Mazel Tov, Budapest’s First Israeli-Style “Ruin Restaurant”

  • 24 Sep 2015 12:35 PM
Mazel Tov, Budapest’s First Israeli-Style “Ruin Restaurant”
“Because we pay attention to each other here, because the Gypsy musician plays to the Jewish dancer, the Israeli chef composes the dish to the pictures of an Arab painter and the Japanese tourist puts the camera down for the sake of a shot of good kosher plum brandy. Here, culture and tolerance meet and become one within yourself, myself, ourselves…”

It’s been just over a year since the country’s first Israeli-style “ruin restaurant” has opened in the very middle of Akácfa utca in Budapest’s party quarter.

Architects Péter Szendrő and Ádám Bajor of terv81, together with Viktor Csap of Studio Arkitekter, the architectural firm known for its clear-cut designs, gave a thorough makeover to the trash-ruin style of Sufni, the ruin pub that previously occupied its premises – it comes without saying that Middle Eastern and Israeli tastes dominates the kitchen and coriander keeps crawling out from the vegetable garden, any practically everywhere else.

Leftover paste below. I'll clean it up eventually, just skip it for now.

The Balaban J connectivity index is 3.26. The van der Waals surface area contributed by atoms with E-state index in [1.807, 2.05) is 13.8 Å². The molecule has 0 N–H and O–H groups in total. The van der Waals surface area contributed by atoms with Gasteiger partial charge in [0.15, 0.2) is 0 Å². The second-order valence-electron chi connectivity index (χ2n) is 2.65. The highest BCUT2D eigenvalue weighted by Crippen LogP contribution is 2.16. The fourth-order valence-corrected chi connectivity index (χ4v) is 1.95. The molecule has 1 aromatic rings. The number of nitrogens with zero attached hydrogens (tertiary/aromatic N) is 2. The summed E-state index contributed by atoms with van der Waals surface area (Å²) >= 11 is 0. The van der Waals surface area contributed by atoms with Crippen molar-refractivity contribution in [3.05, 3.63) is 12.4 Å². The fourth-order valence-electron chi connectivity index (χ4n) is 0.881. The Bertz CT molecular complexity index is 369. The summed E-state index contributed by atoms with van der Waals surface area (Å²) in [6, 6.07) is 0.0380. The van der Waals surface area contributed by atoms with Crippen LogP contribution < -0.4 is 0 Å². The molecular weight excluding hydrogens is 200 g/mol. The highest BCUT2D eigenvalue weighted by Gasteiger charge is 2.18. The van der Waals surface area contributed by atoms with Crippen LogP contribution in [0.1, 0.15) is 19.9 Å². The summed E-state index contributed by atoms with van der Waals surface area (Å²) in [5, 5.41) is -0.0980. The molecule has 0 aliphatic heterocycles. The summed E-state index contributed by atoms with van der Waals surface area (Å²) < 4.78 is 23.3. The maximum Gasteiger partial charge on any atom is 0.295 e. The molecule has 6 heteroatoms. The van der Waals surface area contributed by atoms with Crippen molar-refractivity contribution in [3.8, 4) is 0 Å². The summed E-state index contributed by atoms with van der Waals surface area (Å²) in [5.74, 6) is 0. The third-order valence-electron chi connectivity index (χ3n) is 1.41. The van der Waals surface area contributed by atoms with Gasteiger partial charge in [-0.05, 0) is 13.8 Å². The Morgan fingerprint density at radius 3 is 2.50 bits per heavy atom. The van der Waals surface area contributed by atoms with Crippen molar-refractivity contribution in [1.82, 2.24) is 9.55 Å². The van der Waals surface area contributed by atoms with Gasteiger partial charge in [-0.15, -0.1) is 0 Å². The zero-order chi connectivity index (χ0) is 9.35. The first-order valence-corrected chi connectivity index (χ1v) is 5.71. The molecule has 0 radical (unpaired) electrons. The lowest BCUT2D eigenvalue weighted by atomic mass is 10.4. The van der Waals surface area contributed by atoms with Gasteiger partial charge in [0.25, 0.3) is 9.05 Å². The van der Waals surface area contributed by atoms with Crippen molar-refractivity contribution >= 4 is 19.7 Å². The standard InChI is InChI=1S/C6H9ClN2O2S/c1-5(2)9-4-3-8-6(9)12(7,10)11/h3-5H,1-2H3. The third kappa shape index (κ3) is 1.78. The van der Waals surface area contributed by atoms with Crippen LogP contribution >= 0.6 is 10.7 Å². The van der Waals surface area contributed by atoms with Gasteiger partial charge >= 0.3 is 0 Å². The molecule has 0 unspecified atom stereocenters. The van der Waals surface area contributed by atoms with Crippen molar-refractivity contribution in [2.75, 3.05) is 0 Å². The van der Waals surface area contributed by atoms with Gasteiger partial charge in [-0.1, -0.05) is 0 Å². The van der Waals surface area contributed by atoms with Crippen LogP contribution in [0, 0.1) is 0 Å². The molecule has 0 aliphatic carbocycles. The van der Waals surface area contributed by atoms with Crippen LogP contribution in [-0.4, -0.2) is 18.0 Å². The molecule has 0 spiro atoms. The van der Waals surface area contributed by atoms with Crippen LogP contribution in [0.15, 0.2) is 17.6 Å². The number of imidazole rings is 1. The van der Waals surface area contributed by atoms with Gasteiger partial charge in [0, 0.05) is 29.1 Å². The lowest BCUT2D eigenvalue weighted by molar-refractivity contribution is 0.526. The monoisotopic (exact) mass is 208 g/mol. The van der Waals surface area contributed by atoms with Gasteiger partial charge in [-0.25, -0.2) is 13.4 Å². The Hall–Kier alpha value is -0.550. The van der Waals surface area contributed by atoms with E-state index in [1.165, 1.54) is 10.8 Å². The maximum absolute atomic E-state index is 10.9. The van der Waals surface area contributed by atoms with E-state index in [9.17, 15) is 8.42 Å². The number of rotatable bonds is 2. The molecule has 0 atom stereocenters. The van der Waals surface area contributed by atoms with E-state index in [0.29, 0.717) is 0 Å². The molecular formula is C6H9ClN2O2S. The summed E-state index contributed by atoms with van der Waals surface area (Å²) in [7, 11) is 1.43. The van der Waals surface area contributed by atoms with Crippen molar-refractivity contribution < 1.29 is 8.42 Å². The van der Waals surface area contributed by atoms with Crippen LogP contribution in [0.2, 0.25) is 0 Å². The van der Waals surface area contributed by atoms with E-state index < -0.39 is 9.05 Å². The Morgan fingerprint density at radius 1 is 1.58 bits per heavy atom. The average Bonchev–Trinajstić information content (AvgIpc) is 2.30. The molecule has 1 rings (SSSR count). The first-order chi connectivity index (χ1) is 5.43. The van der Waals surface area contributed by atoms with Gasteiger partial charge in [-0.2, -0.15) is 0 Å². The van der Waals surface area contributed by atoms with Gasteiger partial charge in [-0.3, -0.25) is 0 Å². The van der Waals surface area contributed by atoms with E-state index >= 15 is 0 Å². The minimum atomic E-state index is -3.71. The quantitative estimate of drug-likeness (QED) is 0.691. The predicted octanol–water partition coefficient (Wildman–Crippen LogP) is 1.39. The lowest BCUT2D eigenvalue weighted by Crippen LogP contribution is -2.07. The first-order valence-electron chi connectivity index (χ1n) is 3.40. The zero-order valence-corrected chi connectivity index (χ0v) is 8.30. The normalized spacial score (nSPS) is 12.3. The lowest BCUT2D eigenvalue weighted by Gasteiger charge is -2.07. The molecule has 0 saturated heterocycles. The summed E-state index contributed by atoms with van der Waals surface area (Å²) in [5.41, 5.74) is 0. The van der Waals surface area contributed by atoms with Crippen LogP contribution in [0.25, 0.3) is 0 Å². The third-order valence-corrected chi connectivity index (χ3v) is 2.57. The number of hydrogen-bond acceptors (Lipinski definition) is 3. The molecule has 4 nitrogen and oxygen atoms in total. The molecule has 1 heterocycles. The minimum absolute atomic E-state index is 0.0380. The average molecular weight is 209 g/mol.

The menu was compiled with help from Hummus Bar’s chefs to make everythign work, which is another bonus in favour of the place, as is the imagery and the hype with which the venue entered the public conscience even before its opening. But let’s eat!

Kebab. What can you expect from it? Beef kebab flavoured with coriander and mint in a za’atar pita, to be more exact. You’re asking what za’atar is? A Middle Eastern mixture of spices which includes the za’atar spice itself – more familiar as hyssop -, pistachio and roasted sesame seeds.

This is what the pita gets; as for us, we get a wholly new set of flavours. Combined with mint, beef tears all monotonous thoughts out of our heads and makes us become the happy consumers of fresh and vibrant bites, and frying on lamb’s lard makes for a more complex taste; passion refuses to take a rest until the final bite.

Bake beetroot on the side, the accessory we’re inclined to forget about even though it is supposed to be the vegetable that comes in so well between two bites.

A mazel tov salad and a generous portion of tahini – cream of ground sesame seed lent a pretty green colour by parsley – comes on a wooden plate, and dipping seems to come natural. And to dip is to feel good.

The atmosphere of a ruin bar, activities, spices and the spirit of community eating in the air. The place is just as complex as the meaning of its name, deriving from love. An interesting and valuable fusion next to the Fogasház ruin bar.

A glass breaks somewhere in the background – and the staff shout collectively:

Mazel Tov!
Address: Budapest VII., Akácfa u. 47.
Telephone: + 36 70 626 4280


Republished with permission

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